–Wild Beauty by Anna-Marie McLemore. What a wonderful experience to reread this book now. Wild Beauty helped come to terms with my bisexuality, it meant so much to me that this book existed, that it was reading my deepest bookish dreams. Magical realism was my entire childhood and to come back now, to a story about bisexual primas with magic in their fingertips and the boy they all want to protect, oh friends, it feels like going home.
–The Grief Keeper by Alexandra Villasante. This was LatinxLitTakeover pick, we read it alongside with Latinx-a-thon and Latinx Book Bingo and oh my heart! I think all immigrant experiences are needed and I want them all, but this book, Marisol’s story, oh how I needed that. I have talked on twitter about what it meant for me to have this book out there here and here. This is not an easy story, it deals with trauma, violence, depression, anxiety, racism, homophobia. Marisol and Rey relationship filled me with so much love, Marisol’s love for her sister made me all warm and the way the story unravels is just perfect. It’s an exploration of what this country forces immigrants to take and it’s uncomfortable and painful to read, which it’s so important. I will write a better review, because I have so many feelings and things to say. Please bear with my rambling for now.
–Flashed by Zoey Castile. This was the last book of the Happy Ending series and I’m very Sad, but also not really, because this was fantastic. Ay, dios how I love Zoey’s romance. Her characters are so sympathetic, their fears and dreams so real, and to see them grow is a wonderful thing. Flashed is a Beauty and the Beast retelling and just EXCELLENCE. I do like retellings but I have always felt very meh about Beauty and the Beast, so I was surprised how much I enjoyed the classic moments here. I guess, it does makes all the difference that this story is coming from Zoey, and there are so many conversations about consent, respecting boundaries and how the heroine is not here to save anyone. And the big gesture? PERFECT. My heart melted with this two, their very slow build romance and how sexy the book gets. I adored it, okay? I’m not sure what to do now that we won’t have more Happy Endings.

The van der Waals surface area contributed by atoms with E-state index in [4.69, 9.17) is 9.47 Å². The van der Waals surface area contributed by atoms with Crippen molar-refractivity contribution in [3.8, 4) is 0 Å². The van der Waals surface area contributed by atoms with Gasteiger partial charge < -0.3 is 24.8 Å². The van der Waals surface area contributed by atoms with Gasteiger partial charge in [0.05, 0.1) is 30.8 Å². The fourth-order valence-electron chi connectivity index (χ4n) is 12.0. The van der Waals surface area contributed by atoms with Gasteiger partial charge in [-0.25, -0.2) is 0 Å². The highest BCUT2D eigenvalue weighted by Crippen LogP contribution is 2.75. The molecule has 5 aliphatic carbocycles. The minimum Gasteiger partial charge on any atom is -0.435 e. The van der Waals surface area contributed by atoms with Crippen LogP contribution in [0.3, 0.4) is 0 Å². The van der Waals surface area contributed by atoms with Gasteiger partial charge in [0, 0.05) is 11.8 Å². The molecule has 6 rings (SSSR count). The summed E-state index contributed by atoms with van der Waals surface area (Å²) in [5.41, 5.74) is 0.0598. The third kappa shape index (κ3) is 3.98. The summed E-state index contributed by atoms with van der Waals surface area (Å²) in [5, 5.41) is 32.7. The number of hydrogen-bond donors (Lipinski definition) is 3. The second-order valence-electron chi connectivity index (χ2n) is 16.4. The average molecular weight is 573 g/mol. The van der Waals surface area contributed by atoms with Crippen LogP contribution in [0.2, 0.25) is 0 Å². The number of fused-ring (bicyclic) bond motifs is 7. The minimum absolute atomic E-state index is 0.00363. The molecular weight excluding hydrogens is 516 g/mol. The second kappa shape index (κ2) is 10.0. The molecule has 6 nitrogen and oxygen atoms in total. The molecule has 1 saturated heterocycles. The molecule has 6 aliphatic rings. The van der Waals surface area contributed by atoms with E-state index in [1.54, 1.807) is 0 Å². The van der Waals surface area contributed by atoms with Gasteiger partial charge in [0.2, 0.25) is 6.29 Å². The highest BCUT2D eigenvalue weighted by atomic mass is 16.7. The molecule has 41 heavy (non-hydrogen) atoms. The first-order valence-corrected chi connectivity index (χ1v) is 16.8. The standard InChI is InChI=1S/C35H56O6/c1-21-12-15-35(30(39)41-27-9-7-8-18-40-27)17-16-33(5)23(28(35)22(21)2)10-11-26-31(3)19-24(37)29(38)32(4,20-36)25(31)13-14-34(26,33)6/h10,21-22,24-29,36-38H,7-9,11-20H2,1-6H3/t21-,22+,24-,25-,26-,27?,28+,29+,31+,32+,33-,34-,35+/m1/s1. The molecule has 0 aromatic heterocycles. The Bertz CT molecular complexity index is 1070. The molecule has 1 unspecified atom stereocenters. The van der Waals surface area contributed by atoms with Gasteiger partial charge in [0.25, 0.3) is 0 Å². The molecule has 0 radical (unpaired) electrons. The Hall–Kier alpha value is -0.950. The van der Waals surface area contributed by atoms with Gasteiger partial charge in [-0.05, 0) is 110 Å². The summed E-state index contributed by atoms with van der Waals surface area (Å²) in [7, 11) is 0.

I want to be honest with you friends, I have been struggling about the content of my blog. I have been debating if I should talk about this or not, because I don’t want to be ungrateful, but the truth is, I’m kinda sad that my platforms haven’t been growing when I’ve working so hard creating new content. I’m disappointed and frustrated that my content hasn’t been doing good. Don’t get me wrong, I’m so happy for every single comment and like and follower, I really appreciate all the twitter love.
*big sigh* I just don’t know what I’m doing wrong?
What I’m trying to say is, I’m not sure how I will keep going from here with Latinx Magic. I did take a break and I don’t think I want to go away. But in terms of content, I’m not sure yet what will happen.
And I again I want to say, thank you so much for reading, for following me, for keep sharing my post! You’re all the best and I’m very VERY grateful for your love.
Nalah leads the fiercest all-girl crew in Mega City. That roles brings with it violent throw downs and access to the hottest boydega clubs, but the sixteen-year-old grows weary of the life. Her dream is to get off the streets and make a home in the exclusive Mega Towers, in which only a chosen few get to live. To make it to the Mega towers, Nalah must prove her loyalty to the city’s benevolent founder and cross the border in a search for a mysterious gang the Ashé Ryders. Led by a reluctant guide, Nalah battles other crews and her own doubts, but the closer she gets to her goal, the more she loses sight of everything—and everyone— she cares about.